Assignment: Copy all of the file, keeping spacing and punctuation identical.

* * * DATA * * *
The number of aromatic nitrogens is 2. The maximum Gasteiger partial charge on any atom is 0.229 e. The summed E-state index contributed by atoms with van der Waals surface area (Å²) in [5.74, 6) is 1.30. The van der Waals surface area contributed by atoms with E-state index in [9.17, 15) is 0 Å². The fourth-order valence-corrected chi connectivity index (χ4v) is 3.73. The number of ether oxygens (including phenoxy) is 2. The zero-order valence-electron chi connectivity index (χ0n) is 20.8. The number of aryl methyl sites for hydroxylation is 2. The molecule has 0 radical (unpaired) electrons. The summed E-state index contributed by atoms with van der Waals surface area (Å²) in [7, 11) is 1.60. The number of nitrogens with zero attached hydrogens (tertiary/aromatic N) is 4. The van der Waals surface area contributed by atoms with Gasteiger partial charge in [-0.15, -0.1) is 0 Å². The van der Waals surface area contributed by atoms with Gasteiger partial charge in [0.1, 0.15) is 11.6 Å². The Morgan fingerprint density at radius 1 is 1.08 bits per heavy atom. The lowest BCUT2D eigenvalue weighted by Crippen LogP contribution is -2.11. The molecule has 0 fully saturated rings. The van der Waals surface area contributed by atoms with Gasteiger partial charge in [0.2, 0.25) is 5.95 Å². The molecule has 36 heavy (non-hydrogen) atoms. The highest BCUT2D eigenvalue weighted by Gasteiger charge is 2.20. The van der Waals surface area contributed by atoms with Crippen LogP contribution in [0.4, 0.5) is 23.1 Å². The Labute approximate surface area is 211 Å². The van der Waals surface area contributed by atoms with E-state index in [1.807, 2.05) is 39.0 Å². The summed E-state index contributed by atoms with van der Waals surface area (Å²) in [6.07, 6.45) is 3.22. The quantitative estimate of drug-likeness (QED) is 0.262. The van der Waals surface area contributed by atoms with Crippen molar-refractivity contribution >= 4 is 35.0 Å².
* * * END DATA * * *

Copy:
The number of aromatic nitrogens is 2. The maximum Gasteiger partial charge on any atom is 0.229 e. The summed E-state index contributed by atoms with van der Waals surface area (Å²) in [5.74, 6) is 1.30. The van der Waals surface area contributed by atoms with E-state index in [9.17, 15) is 0 Å². The fourth-order valence-corrected chi connectivity index (χ4v) is 3.73. The number of ether oxygens (including phenoxy) is 2. The zero-order valence-electron chi connectivity index (χ0n) is 20.8. The number of aryl methyl sites for hydroxylation is 2. The molecule has 0 radical (unpaired) electrons. The summed E-state index contributed by atoms with van der Waals surface area (Å²) in [7, 11) is 1.60. The number of nitrogens with zero attached hydrogens (tertiary/aromatic N) is 4. The van der Waals surface area contributed by atoms with Gasteiger partial charge in [-0.15, -0.1) is 0 Å². The van der Waals surface area contributed by atoms with Gasteiger partial charge in [0.1, 0.15) is 11.6 Å². The Morgan fingerprint density at radius 1 is 1.08 bits per heavy atom. The lowest BCUT2D eigenvalue weighted by Crippen LogP contribution is -2.11. The molecule has 0 fully saturated rings. The van der Waals surface area contributed by atoms with Gasteiger partial charge in [0.2, 0.25) is 5.95 Å². The molecule has 36 heavy (non-hydrogen) atoms. The highest BCUT2D eigenvalue weighted by Gasteiger charge is 2.20. The van der Waals surface area contributed by atoms with Crippen LogP contribution in [0.4, 0.5) is 23.1 Å². The Labute approximate surface area is 211 Å². The van der Waals surface area contributed by atoms with E-state index in [1.807, 2.05) is 39.0 Å². The summed E-state index contributed by atoms with van der Waals surface area (Å²) in [6.07, 6.45) is 3.22. The quantitative estimate of drug-likeness (QED) is 0.262. The van der Waals surface area contributed by atoms with Crippen molar-refractivity contribution >= 4 is 35.0 Å².